City weighs building apartments on site of Harlem bus depot

After MTA vacates in January, property to become slave memorial

2460 Second Avenue (Inset: Lev Kimyagarov)
2460 Second Avenue (Inset: Lev Kimyagarov)

The 126th Street Depot in Harlem, one of the oldest bus depots in the city, will close in January to make way for a slave memorial and possibly an apartment building.

The Metropolitan Transportation Authority proposed renovating the property at 2460 Second Avenue in 2010. Just three years prior, construction workers found the remains of a 1600s-era African burial ground for slaves. An excavation would have to occur before construction begins.

“We’ve already started to work on [the memorial] … Residential is a thought, but it has to be done in a respectful way,” City Council Speaker Melissa Mark-Viverito told the New York Post.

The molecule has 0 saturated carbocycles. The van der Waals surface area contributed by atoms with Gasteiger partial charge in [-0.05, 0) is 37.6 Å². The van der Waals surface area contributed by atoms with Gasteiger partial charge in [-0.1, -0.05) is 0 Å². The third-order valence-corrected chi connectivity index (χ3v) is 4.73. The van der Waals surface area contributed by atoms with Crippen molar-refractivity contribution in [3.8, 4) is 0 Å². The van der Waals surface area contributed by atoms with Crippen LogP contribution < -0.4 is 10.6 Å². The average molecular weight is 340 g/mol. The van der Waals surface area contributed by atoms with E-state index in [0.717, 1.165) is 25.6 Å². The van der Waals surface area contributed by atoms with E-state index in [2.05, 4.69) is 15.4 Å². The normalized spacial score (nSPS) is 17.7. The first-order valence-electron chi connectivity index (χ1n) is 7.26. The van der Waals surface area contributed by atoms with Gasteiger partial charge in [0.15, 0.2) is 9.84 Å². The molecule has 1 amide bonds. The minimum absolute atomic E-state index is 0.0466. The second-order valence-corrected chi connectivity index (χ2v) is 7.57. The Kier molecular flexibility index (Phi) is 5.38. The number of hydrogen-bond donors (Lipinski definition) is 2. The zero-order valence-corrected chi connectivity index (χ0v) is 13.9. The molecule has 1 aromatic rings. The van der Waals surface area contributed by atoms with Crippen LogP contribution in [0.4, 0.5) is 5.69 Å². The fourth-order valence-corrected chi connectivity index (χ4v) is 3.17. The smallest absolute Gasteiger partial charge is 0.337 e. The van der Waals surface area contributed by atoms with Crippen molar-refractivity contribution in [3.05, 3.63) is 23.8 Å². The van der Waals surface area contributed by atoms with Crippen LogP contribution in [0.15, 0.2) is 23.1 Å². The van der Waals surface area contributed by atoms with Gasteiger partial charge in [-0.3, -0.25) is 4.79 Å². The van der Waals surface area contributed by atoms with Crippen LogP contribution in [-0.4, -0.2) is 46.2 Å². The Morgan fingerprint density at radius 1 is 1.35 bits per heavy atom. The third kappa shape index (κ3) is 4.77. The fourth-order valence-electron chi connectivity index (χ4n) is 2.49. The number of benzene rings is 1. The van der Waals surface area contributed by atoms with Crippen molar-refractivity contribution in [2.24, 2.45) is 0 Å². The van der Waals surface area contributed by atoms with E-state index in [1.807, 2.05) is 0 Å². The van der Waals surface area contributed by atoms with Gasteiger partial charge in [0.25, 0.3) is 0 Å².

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After January, the site will revert back to city ownership under a lease agreement between the MTA and the city, the Post said. Lev Kimyagarov of Massey Knakal Realty Services said parcels similar to the site have doubled in price since 2012.

The Elmendorf Reformed Church occupied the land from 1665 until 1869. The 126th Street Depot opened in 1947 as a trolley yard, the Post said. [NYP]Mark Maurer